STORY WRITTEN BY BRIAN BINGAMAN
@brianbingaman on Twitter
A phone chat with the all-time king of musical comedy “Weird Al” Yankovic is more normal than weird.
“I’m pretty chameleon-like,” said Yankovic, who lives in California with his wife and daughter. “I’m not going to be all wacky unless I’m going on a morning radio show (goes into a mock, over-the-top radio DJ voice): ‘Hey, it’s Goober and the Pea’! …”
You’ll get to see exactly how chameleon-like he can be when the “Mandatory World Tour” comes to the Mann Center in Philadelphia July 31. Yankovic promised a two-hour stage show with “a ton of costumes.” He’ll even don a costume during whatever polka medleys of comically out-of-context songs he and his band serve up. “Without giving anything away, this is one of the more costume-heavy shows you will see. A third of the show is video because of the costume changes,” he said, describing the video as fun and entertaining.
There’s even going to be “one or two things in the show not on any album,” he said. One possibility could be a parody song that’s never seen official release, usually because of a firm veto by the authors of the original song (Among these fan favorites are witty deconstructions of “You’re Beautiful” by James Blunt, “Taxman” by The Beatles and “It’s Still Rock and Roll to Me” by Billy Joel).
Those exceptions aside, it’s kind of a badge of honor in the music industry to get a song parodied by Yankovic, whose career has outlasted several of the singers he’s lampooned. Lady Gaga overrode her manager’s decision to refuse a Weird Al parody of “Born This Way” (“Perform This Way”).
Most understand that the humor is good-natured, and that the band will meticulously recreate the feel of the original song. In one case, the rock band Imagine Dragons were called upon, not only for permission, but for some technical support so that Yankovic could poke fun of their song “Radioactive,” with new lyrics about sedentary lifestyles.
“My band was having a tough time recreating the sounds. My drummer is friends with their drummer,” he said of recording “Inactive” for his latest album, “Mandatory Fun.”
Yankovic credits Michael Jackson — a singer he famously parodied twice in the ‘80s — for giving him a … well, weird … type of show business clout. Prior to the success of “Eat It,” Yankovic said, the vibe he’d get after requesting permission-to-parody was: “This Weird Al guy, I dunno …” After “Eat It,” however, the all-purpose trump card for an artist manager being difficult was: “Well, Michael Jackson was OK with it.” Yankovic joked that he’s not afraid to stalk an artist if his long-time manager, Jay Levey, isn’t getting return calls or emails from someone. Although meeting an artist face-to-face to ask permission is rare, Yankovic’s track record does include in-person approval from Iggy Azalea (“Handy”/“Fancy”), Kurt Cobain (“Smells Like Nirvana”/“Smells Like Teen Spirit”) and M.C. Hammer (“I Can’t Watch This”/“U Can’t Touch This”).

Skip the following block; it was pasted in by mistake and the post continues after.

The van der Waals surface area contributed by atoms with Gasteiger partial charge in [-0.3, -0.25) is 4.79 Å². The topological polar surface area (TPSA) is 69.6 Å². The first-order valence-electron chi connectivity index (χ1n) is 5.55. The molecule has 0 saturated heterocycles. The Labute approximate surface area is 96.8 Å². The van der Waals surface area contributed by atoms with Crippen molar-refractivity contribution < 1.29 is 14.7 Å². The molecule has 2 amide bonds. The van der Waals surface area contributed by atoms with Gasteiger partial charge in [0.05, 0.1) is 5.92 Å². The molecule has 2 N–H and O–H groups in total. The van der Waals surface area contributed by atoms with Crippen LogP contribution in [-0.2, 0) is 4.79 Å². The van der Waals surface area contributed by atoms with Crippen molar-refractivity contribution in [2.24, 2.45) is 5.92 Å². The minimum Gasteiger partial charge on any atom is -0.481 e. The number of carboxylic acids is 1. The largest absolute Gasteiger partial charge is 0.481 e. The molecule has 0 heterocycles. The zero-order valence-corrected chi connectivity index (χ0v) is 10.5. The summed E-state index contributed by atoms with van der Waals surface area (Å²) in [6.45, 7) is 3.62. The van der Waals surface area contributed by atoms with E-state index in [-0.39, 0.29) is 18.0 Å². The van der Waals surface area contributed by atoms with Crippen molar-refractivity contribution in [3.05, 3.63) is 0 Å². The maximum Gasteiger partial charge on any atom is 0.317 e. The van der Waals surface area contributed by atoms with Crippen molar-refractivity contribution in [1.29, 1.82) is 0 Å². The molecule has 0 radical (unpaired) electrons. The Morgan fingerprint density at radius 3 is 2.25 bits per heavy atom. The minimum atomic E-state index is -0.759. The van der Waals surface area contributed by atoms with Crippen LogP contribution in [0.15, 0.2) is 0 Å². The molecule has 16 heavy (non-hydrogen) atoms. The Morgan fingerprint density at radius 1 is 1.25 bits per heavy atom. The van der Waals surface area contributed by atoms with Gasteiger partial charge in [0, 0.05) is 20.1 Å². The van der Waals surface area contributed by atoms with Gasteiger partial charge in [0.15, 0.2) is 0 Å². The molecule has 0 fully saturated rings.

To say that Yankovic was caught off guard by his 14th album debuting at No. 1 on the Billboard 200, and winning a Grammy, is putting it mildly. “It was an intense reaction. I never felt so under the spotlight,” said the veteran entertainer, who first got radio airplay on the “Dr. Demento Show” in the ‘70s, when Yankovic was still in his teens. He still laughs about a proclamation made by a TV commentator on Fox Business that Yankovic “reinvented the Internet” by releasing eight “Mandatory Fun” music videos in eight days, each on a different website.
With the continual devolution of English grammar and punctuation thanks to texting, Twitter, etc., it was also a shocker that the song “Word Crimes” became a viral sensation. “‘Blurred Lines’ was already a year old,” Yankovic noted, mentioning the Robin Thicke/Pharrell hit that he took in a completely different direction.